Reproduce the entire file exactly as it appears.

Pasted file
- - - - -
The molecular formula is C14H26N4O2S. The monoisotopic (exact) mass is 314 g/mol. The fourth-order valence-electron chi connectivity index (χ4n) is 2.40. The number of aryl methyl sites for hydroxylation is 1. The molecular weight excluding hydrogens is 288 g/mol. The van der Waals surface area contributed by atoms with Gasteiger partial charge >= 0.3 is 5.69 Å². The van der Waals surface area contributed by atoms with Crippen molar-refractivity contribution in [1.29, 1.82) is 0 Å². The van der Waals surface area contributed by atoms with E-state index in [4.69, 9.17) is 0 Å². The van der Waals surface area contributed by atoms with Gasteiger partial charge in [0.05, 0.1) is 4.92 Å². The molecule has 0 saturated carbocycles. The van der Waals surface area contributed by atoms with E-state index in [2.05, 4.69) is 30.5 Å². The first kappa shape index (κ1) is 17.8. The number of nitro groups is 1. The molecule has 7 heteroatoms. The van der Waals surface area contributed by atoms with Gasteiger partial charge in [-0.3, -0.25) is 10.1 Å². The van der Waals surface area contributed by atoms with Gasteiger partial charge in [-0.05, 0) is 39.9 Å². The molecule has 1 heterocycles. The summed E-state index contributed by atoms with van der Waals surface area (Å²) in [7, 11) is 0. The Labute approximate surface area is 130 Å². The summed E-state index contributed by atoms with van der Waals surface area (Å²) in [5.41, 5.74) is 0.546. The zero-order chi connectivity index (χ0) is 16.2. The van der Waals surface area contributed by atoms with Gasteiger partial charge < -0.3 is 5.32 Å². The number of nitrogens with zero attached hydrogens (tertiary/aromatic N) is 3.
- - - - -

The molecular formula is C14H26N4O2S. The monoisotopic (exact) mass is 314 g/mol. The fourth-order valence-electron chi connectivity index (χ4n) is 2.40. The number of aryl methyl sites for hydroxylation is 1. The molecular weight excluding hydrogens is 288 g/mol. The van der Waals surface area contributed by atoms with Gasteiger partial charge >= 0.3 is 5.69 Å². The van der Waals surface area contributed by atoms with Crippen molar-refractivity contribution in [1.29, 1.82) is 0 Å². The van der Waals surface area contributed by atoms with E-state index in [4.69, 9.17) is 0 Å². The van der Waals surface area contributed by atoms with Gasteiger partial charge in [0.05, 0.1) is 4.92 Å². The molecule has 0 saturated carbocycles. The van der Waals surface area contributed by atoms with E-state index in [2.05, 4.69) is 30.5 Å². The first kappa shape index (κ1) is 17.8. The number of nitro groups is 1. The molecule has 7 heteroatoms. The van der Waals surface area contributed by atoms with Gasteiger partial charge in [-0.3, -0.25) is 10.1 Å². The van der Waals surface area contributed by atoms with Gasteiger partial charge in [-0.05, 0) is 39.9 Å². The molecule has 1 heterocycles. The summed E-state index contributed by atoms with van der Waals surface area (Å²) in [7, 11) is 0. The Labute approximate surface area is 130 Å². The summed E-state index contributed by atoms with van der Waals surface area (Å²) in [5.41, 5.74) is 0.546. The zero-order chi connectivity index (χ0) is 16.2. The van der Waals surface area contributed by atoms with Gasteiger partial charge < -0.3 is 5.32 Å². The number of nitrogens with zero attached hydrogens (tertiary/aromatic N) is 3.